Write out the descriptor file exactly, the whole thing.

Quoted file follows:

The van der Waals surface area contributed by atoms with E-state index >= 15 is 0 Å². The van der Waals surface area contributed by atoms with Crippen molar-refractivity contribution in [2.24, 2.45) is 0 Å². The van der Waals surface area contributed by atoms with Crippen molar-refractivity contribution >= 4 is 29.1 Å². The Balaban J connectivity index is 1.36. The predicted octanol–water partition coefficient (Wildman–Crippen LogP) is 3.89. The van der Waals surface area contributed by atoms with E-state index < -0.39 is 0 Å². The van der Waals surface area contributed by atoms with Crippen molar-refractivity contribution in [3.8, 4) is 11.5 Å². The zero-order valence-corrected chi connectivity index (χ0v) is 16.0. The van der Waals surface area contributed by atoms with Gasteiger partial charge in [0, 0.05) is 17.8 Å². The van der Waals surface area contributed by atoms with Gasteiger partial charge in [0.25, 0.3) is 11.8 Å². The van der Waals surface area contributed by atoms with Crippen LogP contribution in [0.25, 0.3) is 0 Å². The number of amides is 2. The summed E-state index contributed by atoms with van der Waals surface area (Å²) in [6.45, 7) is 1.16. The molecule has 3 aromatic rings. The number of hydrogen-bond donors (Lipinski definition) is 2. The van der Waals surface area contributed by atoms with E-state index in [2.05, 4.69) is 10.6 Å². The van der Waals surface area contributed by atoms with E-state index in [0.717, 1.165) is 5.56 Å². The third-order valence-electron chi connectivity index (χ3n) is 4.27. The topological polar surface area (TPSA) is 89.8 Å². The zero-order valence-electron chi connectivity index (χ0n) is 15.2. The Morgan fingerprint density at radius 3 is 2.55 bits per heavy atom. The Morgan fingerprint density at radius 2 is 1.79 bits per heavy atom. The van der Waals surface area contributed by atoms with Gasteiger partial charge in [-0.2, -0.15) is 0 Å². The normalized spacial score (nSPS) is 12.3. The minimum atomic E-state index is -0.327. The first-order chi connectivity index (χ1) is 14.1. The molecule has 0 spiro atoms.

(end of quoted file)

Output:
The van der Waals surface area contributed by atoms with E-state index >= 15 is 0 Å². The van der Waals surface area contributed by atoms with Crippen molar-refractivity contribution in [2.24, 2.45) is 0 Å². The van der Waals surface area contributed by atoms with Crippen molar-refractivity contribution >= 4 is 29.1 Å². The Balaban J connectivity index is 1.36. The predicted octanol–water partition coefficient (Wildman–Crippen LogP) is 3.89. The van der Waals surface area contributed by atoms with E-state index < -0.39 is 0 Å². The van der Waals surface area contributed by atoms with Crippen molar-refractivity contribution in [3.8, 4) is 11.5 Å². The zero-order valence-corrected chi connectivity index (χ0v) is 16.0. The van der Waals surface area contributed by atoms with Gasteiger partial charge in [0, 0.05) is 17.8 Å². The van der Waals surface area contributed by atoms with Gasteiger partial charge in [0.25, 0.3) is 11.8 Å². The van der Waals surface area contributed by atoms with Crippen LogP contribution in [0.25, 0.3) is 0 Å². The number of amides is 2. The summed E-state index contributed by atoms with van der Waals surface area (Å²) in [6.45, 7) is 1.16. The molecule has 3 aromatic rings. The number of hydrogen-bond donors (Lipinski definition) is 2. The van der Waals surface area contributed by atoms with E-state index in [2.05, 4.69) is 10.6 Å². The van der Waals surface area contributed by atoms with E-state index in [0.717, 1.165) is 5.56 Å². The third-order valence-electron chi connectivity index (χ3n) is 4.27. The topological polar surface area (TPSA) is 89.8 Å². The zero-order valence-electron chi connectivity index (χ0n) is 15.2. The Morgan fingerprint density at radius 3 is 2.55 bits per heavy atom. The Morgan fingerprint density at radius 2 is 1.79 bits per heavy atom. The van der Waals surface area contributed by atoms with Gasteiger partial charge in [-0.2, -0.15) is 0 Å². The normalized spacial score (nSPS) is 12.3. The minimum atomic E-state index is -0.327. The first-order chi connectivity index (χ1) is 14.1. The molecule has 0 spiro atoms.